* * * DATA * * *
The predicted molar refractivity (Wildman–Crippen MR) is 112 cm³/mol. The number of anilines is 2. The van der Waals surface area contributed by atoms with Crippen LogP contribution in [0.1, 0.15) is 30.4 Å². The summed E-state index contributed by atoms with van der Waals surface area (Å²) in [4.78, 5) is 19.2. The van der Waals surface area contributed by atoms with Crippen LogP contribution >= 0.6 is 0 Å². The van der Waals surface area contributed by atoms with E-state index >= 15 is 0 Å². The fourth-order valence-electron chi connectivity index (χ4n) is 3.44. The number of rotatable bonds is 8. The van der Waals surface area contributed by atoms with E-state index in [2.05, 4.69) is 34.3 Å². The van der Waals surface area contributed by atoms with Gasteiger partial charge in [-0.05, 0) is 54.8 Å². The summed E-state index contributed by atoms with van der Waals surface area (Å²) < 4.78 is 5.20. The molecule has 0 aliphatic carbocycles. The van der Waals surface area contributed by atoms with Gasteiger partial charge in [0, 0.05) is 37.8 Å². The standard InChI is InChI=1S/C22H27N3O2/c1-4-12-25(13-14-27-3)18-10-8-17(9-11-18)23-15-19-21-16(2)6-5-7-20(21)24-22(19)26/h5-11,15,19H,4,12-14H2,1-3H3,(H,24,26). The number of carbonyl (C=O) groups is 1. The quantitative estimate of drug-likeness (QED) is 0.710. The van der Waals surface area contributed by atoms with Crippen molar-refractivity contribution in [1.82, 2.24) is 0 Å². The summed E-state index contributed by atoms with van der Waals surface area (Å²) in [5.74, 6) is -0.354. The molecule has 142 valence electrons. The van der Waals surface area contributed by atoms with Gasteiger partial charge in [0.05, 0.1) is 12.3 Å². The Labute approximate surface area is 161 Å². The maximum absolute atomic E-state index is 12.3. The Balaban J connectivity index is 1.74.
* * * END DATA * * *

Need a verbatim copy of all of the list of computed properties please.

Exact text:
The predicted molar refractivity (Wildman–Crippen MR) is 112 cm³/mol. The number of anilines is 2. The van der Waals surface area contributed by atoms with Crippen LogP contribution in [0.1, 0.15) is 30.4 Å². The summed E-state index contributed by atoms with van der Waals surface area (Å²) in [4.78, 5) is 19.2. The van der Waals surface area contributed by atoms with Crippen LogP contribution >= 0.6 is 0 Å². The van der Waals surface area contributed by atoms with E-state index >= 15 is 0 Å². The fourth-order valence-electron chi connectivity index (χ4n) is 3.44. The number of rotatable bonds is 8. The van der Waals surface area contributed by atoms with E-state index in [2.05, 4.69) is 34.3 Å². The van der Waals surface area contributed by atoms with Gasteiger partial charge in [-0.05, 0) is 54.8 Å². The summed E-state index contributed by atoms with van der Waals surface area (Å²) < 4.78 is 5.20. The molecule has 0 aliphatic carbocycles. The van der Waals surface area contributed by atoms with Gasteiger partial charge in [0, 0.05) is 37.8 Å². The standard InChI is InChI=1S/C22H27N3O2/c1-4-12-25(13-14-27-3)18-10-8-17(9-11-18)23-15-19-21-16(2)6-5-7-20(21)24-22(19)26/h5-11,15,19H,4,12-14H2,1-3H3,(H,24,26). The number of carbonyl (C=O) groups is 1. The quantitative estimate of drug-likeness (QED) is 0.710. The van der Waals surface area contributed by atoms with Crippen molar-refractivity contribution in [1.82, 2.24) is 0 Å². The summed E-state index contributed by atoms with van der Waals surface area (Å²) in [5.74, 6) is -0.354. The molecule has 142 valence electrons. The van der Waals surface area contributed by atoms with Gasteiger partial charge in [0.05, 0.1) is 12.3 Å². The Labute approximate surface area is 161 Å². The maximum absolute atomic E-state index is 12.3. The Balaban J connectivity index is 1.74.